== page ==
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The postpartum period is a time of readjustment and adaptation for the entire childbearing family but, especially for the mother. Should there be a better practice in place to detect factors that increase the patients’ risk of postpartum depression (PPD)? All women of childbearing age are at a naturally higher risk of suffering from any form of depression. The woman today may not necessarily get proper medical attention after the birth of a child, and many suffer from PPD as a result.  This Depression knows no boundaries; women of all races and social classes are at risk of suffering from PPD. Most researchers and professionals consider the actual numbers to be greater than known since most women are too ashamed to admit what they are feeling. This condition is mostly associated with women as opposed to men. In most cases, among those who are infected with this depression, it has been established that PPD becomes evident within the first four weeks after childbirth and in some instances after a miscarriage. Proper health care of postpartum women is a growing problem. This paper will focus on three main ideas, which are to discuss the causes of PPD, to inform you of the most obvious symptoms of the condition, and to bring awareness to the treatment or educative actions that could be taken to prevent or decrease PPD.

According to an investigation by Mayo Clinic, the PPD condition is not credited to any particular cause. There are, however, beliefs that the depression could result from physiological changes, emotional factors and lifestyle influences around a woman after giving birth or a miscarriage. Some physical changes after childbirth include a dramatic drop in hormones (estrogen and progesterone) in your body that may contribute to postpartum depression. Other hormones produced by your thyroid gland also may drop sharply, which can leave you feeling tired, sluggish and depressed. Some emotional issues that can occur when you are sleep deprived and overwhelmed are having trouble handling even minor problems. You may be anxious about your ability to care for a newborn. You may also feel less attractive, struggle with your sense of identity or feel that you’ve lost control over your life. Any of these issues can contribute to postpartum depression. In some cases, the new sense of being a mother and the worries of how to take care of the child also create emotional issues. Finally, financial problems ascribed to matrimony and a demanding baby is a part of the lifestyle changes that could cause the devastation of PPD.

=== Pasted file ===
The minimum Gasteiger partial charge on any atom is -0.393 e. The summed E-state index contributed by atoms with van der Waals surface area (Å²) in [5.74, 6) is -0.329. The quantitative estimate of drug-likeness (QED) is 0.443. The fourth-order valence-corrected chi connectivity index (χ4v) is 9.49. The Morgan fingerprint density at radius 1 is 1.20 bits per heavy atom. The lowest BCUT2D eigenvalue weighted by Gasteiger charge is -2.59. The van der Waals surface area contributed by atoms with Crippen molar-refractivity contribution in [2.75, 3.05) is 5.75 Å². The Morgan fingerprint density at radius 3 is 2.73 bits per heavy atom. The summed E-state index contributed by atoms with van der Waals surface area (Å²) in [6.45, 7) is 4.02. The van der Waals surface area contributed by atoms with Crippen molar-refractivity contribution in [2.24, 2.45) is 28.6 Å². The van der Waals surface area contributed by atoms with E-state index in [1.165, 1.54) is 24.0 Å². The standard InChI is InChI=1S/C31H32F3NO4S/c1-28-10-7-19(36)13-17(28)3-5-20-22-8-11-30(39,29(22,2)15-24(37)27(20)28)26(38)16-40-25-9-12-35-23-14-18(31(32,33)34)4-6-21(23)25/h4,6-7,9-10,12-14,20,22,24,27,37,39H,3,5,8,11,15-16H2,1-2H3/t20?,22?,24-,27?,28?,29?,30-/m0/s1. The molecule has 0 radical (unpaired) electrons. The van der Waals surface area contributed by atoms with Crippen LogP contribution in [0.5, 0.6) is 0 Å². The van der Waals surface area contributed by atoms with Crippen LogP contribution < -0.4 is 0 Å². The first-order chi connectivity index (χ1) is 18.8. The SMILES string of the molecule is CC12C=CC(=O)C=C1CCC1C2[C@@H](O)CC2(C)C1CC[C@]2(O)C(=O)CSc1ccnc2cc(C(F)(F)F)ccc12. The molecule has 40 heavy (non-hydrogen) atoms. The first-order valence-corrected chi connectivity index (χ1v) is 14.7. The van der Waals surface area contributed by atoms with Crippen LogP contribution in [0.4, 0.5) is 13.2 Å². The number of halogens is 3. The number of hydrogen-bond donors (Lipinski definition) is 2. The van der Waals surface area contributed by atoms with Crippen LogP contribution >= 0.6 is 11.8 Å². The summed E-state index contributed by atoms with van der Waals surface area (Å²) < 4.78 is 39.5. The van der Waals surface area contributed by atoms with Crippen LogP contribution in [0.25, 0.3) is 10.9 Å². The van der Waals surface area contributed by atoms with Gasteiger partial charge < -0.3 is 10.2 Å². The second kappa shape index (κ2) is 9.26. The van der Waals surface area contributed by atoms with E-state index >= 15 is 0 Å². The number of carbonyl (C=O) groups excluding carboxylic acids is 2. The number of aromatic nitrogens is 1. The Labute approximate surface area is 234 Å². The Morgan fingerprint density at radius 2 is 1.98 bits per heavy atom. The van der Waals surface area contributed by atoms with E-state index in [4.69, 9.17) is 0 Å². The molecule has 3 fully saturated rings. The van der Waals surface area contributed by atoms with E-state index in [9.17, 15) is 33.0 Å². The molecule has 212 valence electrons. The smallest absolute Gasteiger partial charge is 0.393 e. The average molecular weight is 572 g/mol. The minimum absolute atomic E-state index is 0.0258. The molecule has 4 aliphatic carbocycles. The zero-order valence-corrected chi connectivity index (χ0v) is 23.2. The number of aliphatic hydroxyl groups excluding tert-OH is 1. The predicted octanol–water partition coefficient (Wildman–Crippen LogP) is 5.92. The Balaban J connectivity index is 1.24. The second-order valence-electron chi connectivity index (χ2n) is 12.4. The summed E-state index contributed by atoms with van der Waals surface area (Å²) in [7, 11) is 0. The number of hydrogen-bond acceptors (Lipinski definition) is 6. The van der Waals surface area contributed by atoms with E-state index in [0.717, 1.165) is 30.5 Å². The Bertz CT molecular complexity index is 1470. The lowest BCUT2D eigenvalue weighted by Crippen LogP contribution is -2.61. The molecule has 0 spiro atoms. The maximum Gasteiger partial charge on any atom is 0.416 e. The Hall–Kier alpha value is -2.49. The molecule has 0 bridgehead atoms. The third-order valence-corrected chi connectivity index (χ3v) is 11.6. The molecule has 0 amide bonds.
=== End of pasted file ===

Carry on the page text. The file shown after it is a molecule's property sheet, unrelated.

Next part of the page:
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Postpartum depression may be mistaken for baby blues at first (typically occur within a few days after the baby’s birth and are self-limiting, lasting ten days or less), but the signs and symptoms are more severe and last longer, eventually interfering with your ability to care for your baby and handle other daily tasks. Symptoms usually develop within the first few weeks after giving birth but may begin later, possibly up to six months after birth. There are several characteristics, mostly mood swings, which could serve as indicators of the presence of the PPD condition. According to, Dr. Anna Glezer, a perinatal psychiatrist at the University of California, San Francisco, the presence of fewer than three of these symptoms is not enough to support to warrant leaping into the conclusion that a person is suffering from this kind of depression. Only a combination of more than three symptoms, usually after childbirth, could be a true manifestation of PPD in a person. Some of the major symptoms of PPD include emotional drainage and exhaustion, excessive crying, recurrent thoughts to commit suicide, a feeling of worthlessness, consistent insomnia and sleep deprivation, hatred towards the baby, lack of food appetite, withdrawing from family and friends, intense irritability, severe anxiety and panic attacks, difficulty bonding with your baby, and fear that you’re not a good mother.

Postpartum depression is not a permanent condition and can even dissipate without any remedial measures taken. Waiting for the symptoms to dissipate on their own can take years and hence there is a need to control this condition for those who cannot withstand the long waiting. Many women that are feeling depressed after childbirth, may be reluctant or embarrassed to admit it. If you experience any symptoms of postpartum depression, women should call their doctor and schedule an appointment. In the case where your symptoms do not fade after two weeks, are getting worse, make it hard for you to care for your baby, difficulty completing everyday tasks and any thoughts of harming yourself or your baby you need to seek help immediately.